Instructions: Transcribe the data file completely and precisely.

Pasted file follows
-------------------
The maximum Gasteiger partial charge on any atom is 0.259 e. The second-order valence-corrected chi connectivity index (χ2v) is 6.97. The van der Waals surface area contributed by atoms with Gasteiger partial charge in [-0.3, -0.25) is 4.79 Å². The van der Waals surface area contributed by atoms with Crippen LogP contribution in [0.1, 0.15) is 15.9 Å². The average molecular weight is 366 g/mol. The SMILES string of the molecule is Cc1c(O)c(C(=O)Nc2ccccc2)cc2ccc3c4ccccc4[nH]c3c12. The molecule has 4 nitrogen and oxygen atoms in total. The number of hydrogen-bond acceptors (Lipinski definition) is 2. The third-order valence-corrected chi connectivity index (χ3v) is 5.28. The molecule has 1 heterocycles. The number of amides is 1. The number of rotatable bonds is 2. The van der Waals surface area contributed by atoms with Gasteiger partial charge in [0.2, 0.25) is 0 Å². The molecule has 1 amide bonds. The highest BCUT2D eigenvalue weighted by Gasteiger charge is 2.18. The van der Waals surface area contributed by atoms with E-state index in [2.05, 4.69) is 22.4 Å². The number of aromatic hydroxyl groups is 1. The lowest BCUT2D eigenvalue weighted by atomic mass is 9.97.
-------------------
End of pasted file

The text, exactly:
The maximum Gasteiger partial charge on any atom is 0.259 e. The second-order valence-corrected chi connectivity index (χ2v) is 6.97. The van der Waals surface area contributed by atoms with Gasteiger partial charge in [-0.3, -0.25) is 4.79 Å². The van der Waals surface area contributed by atoms with Crippen LogP contribution in [0.1, 0.15) is 15.9 Å². The average molecular weight is 366 g/mol. The SMILES string of the molecule is Cc1c(O)c(C(=O)Nc2ccccc2)cc2ccc3c4ccccc4[nH]c3c12. The molecule has 4 nitrogen and oxygen atoms in total. The number of hydrogen-bond acceptors (Lipinski definition) is 2. The third-order valence-corrected chi connectivity index (χ3v) is 5.28. The molecule has 1 heterocycles. The number of amides is 1. The number of rotatable bonds is 2. The van der Waals surface area contributed by atoms with Gasteiger partial charge in [0.2, 0.25) is 0 Å². The molecule has 1 amide bonds. The highest BCUT2D eigenvalue weighted by Gasteiger charge is 2.18. The van der Waals surface area contributed by atoms with E-state index in [2.05, 4.69) is 22.4 Å². The number of aromatic hydroxyl groups is 1. The lowest BCUT2D eigenvalue weighted by atomic mass is 9.97.